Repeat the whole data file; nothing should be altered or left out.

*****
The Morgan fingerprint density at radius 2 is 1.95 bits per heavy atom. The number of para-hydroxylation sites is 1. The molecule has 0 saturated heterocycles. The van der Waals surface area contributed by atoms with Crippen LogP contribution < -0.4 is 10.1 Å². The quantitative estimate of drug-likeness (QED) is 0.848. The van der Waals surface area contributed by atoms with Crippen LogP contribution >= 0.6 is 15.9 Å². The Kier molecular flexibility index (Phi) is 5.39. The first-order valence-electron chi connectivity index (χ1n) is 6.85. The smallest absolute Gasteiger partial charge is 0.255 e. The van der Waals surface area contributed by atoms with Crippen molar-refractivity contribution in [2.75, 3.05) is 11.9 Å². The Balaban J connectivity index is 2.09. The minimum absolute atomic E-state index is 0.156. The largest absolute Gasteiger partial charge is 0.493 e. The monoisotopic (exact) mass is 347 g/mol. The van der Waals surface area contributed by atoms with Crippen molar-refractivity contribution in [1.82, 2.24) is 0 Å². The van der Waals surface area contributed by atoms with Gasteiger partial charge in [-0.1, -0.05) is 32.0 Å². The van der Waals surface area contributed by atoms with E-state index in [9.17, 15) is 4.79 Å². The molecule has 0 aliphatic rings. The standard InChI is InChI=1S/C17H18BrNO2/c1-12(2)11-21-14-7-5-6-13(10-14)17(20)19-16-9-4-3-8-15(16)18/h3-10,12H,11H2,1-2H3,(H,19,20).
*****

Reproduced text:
The Morgan fingerprint density at radius 2 is 1.95 bits per heavy atom. The number of para-hydroxylation sites is 1. The molecule has 0 saturated heterocycles. The van der Waals surface area contributed by atoms with Crippen LogP contribution < -0.4 is 10.1 Å². The quantitative estimate of drug-likeness (QED) is 0.848. The van der Waals surface area contributed by atoms with Crippen LogP contribution >= 0.6 is 15.9 Å². The Kier molecular flexibility index (Phi) is 5.39. The first-order valence-electron chi connectivity index (χ1n) is 6.85. The smallest absolute Gasteiger partial charge is 0.255 e. The van der Waals surface area contributed by atoms with Crippen molar-refractivity contribution in [2.75, 3.05) is 11.9 Å². The Balaban J connectivity index is 2.09. The minimum absolute atomic E-state index is 0.156. The largest absolute Gasteiger partial charge is 0.493 e. The monoisotopic (exact) mass is 347 g/mol. The van der Waals surface area contributed by atoms with Crippen molar-refractivity contribution in [1.82, 2.24) is 0 Å². The van der Waals surface area contributed by atoms with Gasteiger partial charge in [-0.1, -0.05) is 32.0 Å². The van der Waals surface area contributed by atoms with E-state index in [9.17, 15) is 4.79 Å². The molecule has 0 aliphatic rings. The standard InChI is InChI=1S/C17H18BrNO2/c1-12(2)11-21-14-7-5-6-13(10-14)17(20)19-16-9-4-3-8-15(16)18/h3-10,12H,11H2,1-2H3,(H,19,20).